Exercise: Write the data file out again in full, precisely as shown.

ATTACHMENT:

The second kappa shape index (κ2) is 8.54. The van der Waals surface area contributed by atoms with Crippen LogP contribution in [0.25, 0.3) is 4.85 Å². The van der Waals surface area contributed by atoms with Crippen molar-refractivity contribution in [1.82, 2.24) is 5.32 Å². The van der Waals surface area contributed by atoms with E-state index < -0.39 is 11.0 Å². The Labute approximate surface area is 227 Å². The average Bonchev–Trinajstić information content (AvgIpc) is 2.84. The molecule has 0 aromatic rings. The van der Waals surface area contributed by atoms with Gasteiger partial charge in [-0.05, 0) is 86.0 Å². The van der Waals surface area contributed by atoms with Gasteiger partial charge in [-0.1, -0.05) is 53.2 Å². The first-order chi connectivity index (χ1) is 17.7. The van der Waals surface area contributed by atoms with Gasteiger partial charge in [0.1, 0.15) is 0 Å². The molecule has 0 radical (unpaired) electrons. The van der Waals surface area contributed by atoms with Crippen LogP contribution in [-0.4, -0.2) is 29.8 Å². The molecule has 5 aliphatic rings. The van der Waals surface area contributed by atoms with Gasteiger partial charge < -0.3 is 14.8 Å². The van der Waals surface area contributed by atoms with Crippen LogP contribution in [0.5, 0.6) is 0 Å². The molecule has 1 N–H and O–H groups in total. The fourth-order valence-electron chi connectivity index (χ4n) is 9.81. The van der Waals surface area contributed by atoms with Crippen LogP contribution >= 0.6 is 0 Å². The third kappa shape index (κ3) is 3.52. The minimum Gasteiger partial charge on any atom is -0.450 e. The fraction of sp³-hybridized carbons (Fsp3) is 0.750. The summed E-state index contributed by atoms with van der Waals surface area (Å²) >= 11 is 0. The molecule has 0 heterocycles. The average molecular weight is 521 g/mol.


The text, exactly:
The second kappa shape index (κ2) is 8.54. The van der Waals surface area contributed by atoms with Crippen LogP contribution in [0.25, 0.3) is 4.85 Å². The van der Waals surface area contributed by atoms with Crippen molar-refractivity contribution in [1.82, 2.24) is 5.32 Å². The van der Waals surface area contributed by atoms with E-state index < -0.39 is 11.0 Å². The Labute approximate surface area is 227 Å². The average Bonchev–Trinajstić information content (AvgIpc) is 2.84. The molecule has 0 aromatic rings. The van der Waals surface area contributed by atoms with Gasteiger partial charge in [-0.05, 0) is 86.0 Å². The van der Waals surface area contributed by atoms with Gasteiger partial charge in [-0.1, -0.05) is 53.2 Å². The first-order chi connectivity index (χ1) is 17.7. The van der Waals surface area contributed by atoms with Gasteiger partial charge in [0.1, 0.15) is 0 Å². The molecule has 0 radical (unpaired) electrons. The van der Waals surface area contributed by atoms with Crippen LogP contribution in [-0.4, -0.2) is 29.8 Å². The molecule has 5 aliphatic rings. The van der Waals surface area contributed by atoms with Gasteiger partial charge < -0.3 is 14.8 Å². The van der Waals surface area contributed by atoms with Crippen LogP contribution in [0.5, 0.6) is 0 Å². The molecule has 1 N–H and O–H groups in total. The fourth-order valence-electron chi connectivity index (χ4n) is 9.81. The van der Waals surface area contributed by atoms with Crippen LogP contribution >= 0.6 is 0 Å². The third kappa shape index (κ3) is 3.52. The minimum Gasteiger partial charge on any atom is -0.450 e. The fraction of sp³-hybridized carbons (Fsp3) is 0.750. The summed E-state index contributed by atoms with van der Waals surface area (Å²) >= 11 is 0. The molecule has 0 heterocycles. The average molecular weight is 521 g/mol.